Luckily not that often at all. Sometimes I will have a flash of inspiration and change the whole thing completely and if they don’t like it I am fine to go back and do the original idea. I’m cool with that and they don’t mind me trying. Sometimes in the past I have had a client that I described everything too, he’d seen my previous work and I had done sketches, but when I presented the final piece it wasn’t what he wanted. That’s why you have to make sure you have everything down in writing so you can refer back to it. I hate having to do phone calls about work because you think you said something, they think they definitely said ‘blue and not green’, but as long as you have it in writing you are fine. With this particular piece I made the changes within my time scale and budget and turned it from a piece I was proud of to a piece that I won’t show anyone. That’s how it works.

What has been the most ridiculous request so far for art that you just could not do?

Some band wanted a picture of a man beating up a girl with the words “fuck you bitch” on it. I really can’t stand that weak minded attitude. I luckily don’t get it that often and I really hope that there are not that many people out there that have that kind of thought process. You really get to put into perspective what’s ‘dark’ when you get a brief “a baby getting ripped out of a women’s vagina”. I’m no prude but I tend to stay away from stuff like that unless the message is one to get behind, but it’s like Jimmy Carr’s jokes – they work because you know the context in which he tells them, you can never be sure of the clients. I also had a request which was the most contradiction ever: an alien looking human with neon earth colours and a four sided triangle…..that type of thing. It’s not the worst but it is sometimes confusing.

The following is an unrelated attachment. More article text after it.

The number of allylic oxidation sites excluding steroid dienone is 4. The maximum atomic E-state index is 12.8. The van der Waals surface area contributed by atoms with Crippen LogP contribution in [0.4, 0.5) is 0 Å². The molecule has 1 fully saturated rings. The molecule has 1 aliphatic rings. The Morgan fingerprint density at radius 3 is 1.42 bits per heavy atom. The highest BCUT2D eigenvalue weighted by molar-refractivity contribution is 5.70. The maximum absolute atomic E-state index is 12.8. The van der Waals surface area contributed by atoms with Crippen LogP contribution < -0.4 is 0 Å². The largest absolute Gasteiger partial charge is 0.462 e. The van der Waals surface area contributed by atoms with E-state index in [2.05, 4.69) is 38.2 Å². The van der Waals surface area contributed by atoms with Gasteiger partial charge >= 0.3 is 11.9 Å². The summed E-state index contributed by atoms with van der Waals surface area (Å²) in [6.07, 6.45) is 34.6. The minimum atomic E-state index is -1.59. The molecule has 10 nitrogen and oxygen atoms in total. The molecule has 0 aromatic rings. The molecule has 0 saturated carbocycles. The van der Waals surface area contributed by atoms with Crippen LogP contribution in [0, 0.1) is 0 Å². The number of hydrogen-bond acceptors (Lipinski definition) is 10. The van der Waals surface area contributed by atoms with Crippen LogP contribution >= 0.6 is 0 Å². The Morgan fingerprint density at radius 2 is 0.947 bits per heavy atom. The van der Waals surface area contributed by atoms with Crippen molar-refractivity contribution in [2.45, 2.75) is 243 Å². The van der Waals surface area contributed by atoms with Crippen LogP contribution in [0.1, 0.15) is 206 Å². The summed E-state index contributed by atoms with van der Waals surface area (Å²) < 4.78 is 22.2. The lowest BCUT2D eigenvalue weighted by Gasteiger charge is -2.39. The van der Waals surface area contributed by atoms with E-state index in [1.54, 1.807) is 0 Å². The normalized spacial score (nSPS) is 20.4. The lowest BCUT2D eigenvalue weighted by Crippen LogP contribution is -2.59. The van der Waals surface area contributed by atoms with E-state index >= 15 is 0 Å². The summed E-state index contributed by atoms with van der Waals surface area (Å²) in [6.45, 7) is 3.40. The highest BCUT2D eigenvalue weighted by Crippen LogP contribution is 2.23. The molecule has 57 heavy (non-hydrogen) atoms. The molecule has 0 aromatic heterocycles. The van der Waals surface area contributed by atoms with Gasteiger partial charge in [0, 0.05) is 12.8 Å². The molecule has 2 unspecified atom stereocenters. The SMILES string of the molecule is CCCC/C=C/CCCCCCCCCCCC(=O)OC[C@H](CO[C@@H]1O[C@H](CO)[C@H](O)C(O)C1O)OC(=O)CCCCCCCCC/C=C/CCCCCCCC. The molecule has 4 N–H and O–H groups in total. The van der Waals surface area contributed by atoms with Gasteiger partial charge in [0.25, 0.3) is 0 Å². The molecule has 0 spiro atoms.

If you could have one of your art pieces back right now, which one would it be and where did it go?

It would be a drawing of a cat I did recently on tea stained paper. A black cat with a landscape and a moon inside him. If you are reading this and you have it I would love to buy it back. I think someone paid good money for it so I want to believe it went to a good home. One of my fav’ all time pieces because it was honest, probably the most honest piece of art I’ve ever done.

Do you tend to get busier in the build-up to Halloween or is death and destruction something that your clients generally want all year round?

“Every day is Halloween.” – Ministry. Yeah, pretty much, that. I used to get super busy around Halloween when I first started but that seems to have died off…no pun intended.

Have you ever thought about drawing your own death in advance of moving in in this world?

I am not answering this- I know exactly how I will die.

What ideally would you like to leave behind?

Would be good to change something that lasts forever. You can have my ram skulls and first edition Marshal Law comic.

Any thanks, fuck you’s, big ups etc?

Big up to nice people. Shout out’s to good people. Thank you to my people.

I also want to give a big shout out the band Ingested for allowing us to use the artwork for the Crossfire Halloween Massacre flyer. It’s an old piece I did and it seemed like a good idea to use it for a Halloween inspired poster what with all the colours etc. Go check out the boys and buy a tee of it if you want too from facebook.com/ingesteduk

Where can we find your shit?

In the bog? www.godmachine.co.uk